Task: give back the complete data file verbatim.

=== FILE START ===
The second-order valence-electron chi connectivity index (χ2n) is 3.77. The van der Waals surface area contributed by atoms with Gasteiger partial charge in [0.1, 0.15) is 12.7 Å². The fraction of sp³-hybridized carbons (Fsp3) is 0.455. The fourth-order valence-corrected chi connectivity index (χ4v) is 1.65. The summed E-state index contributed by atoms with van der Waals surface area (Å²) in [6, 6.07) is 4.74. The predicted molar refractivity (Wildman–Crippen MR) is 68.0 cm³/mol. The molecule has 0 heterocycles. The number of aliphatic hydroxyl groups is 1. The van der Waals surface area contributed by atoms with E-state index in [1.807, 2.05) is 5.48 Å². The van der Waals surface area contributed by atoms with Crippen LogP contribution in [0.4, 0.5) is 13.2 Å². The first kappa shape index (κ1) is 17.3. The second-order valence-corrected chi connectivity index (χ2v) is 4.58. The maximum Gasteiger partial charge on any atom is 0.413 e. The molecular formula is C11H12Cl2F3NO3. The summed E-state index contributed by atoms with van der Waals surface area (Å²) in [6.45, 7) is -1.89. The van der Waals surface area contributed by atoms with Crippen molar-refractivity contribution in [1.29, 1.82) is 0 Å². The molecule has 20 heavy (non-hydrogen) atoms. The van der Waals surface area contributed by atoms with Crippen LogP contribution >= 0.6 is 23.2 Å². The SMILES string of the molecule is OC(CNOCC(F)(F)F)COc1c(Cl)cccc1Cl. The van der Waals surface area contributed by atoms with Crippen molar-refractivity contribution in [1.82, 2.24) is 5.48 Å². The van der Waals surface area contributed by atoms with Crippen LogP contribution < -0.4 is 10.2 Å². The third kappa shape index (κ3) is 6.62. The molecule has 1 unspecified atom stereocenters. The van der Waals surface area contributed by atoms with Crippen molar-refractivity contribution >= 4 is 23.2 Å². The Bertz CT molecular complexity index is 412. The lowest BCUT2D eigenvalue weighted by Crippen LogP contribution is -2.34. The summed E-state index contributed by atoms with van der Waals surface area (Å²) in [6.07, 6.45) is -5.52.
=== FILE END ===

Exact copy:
The second-order valence-electron chi connectivity index (χ2n) is 3.77. The van der Waals surface area contributed by atoms with Gasteiger partial charge in [0.1, 0.15) is 12.7 Å². The fraction of sp³-hybridized carbons (Fsp3) is 0.455. The fourth-order valence-corrected chi connectivity index (χ4v) is 1.65. The summed E-state index contributed by atoms with van der Waals surface area (Å²) in [6, 6.07) is 4.74. The predicted molar refractivity (Wildman–Crippen MR) is 68.0 cm³/mol. The molecule has 0 heterocycles. The number of aliphatic hydroxyl groups is 1. The van der Waals surface area contributed by atoms with E-state index in [1.807, 2.05) is 5.48 Å². The van der Waals surface area contributed by atoms with Crippen LogP contribution in [0.4, 0.5) is 13.2 Å². The first kappa shape index (κ1) is 17.3. The second-order valence-corrected chi connectivity index (χ2v) is 4.58. The maximum Gasteiger partial charge on any atom is 0.413 e. The molecular formula is C11H12Cl2F3NO3. The summed E-state index contributed by atoms with van der Waals surface area (Å²) in [6.45, 7) is -1.89. The van der Waals surface area contributed by atoms with Crippen molar-refractivity contribution in [1.29, 1.82) is 0 Å². The molecule has 20 heavy (non-hydrogen) atoms. The van der Waals surface area contributed by atoms with Crippen LogP contribution >= 0.6 is 23.2 Å². The SMILES string of the molecule is OC(CNOCC(F)(F)F)COc1c(Cl)cccc1Cl. The van der Waals surface area contributed by atoms with Crippen molar-refractivity contribution in [1.82, 2.24) is 5.48 Å². The van der Waals surface area contributed by atoms with Crippen LogP contribution < -0.4 is 10.2 Å². The third kappa shape index (κ3) is 6.62. The molecule has 1 unspecified atom stereocenters. The van der Waals surface area contributed by atoms with Crippen molar-refractivity contribution >= 4 is 23.2 Å². The Bertz CT molecular complexity index is 412. The lowest BCUT2D eigenvalue weighted by Crippen LogP contribution is -2.34. The summed E-state index contributed by atoms with van der Waals surface area (Å²) in [6.07, 6.45) is -5.52.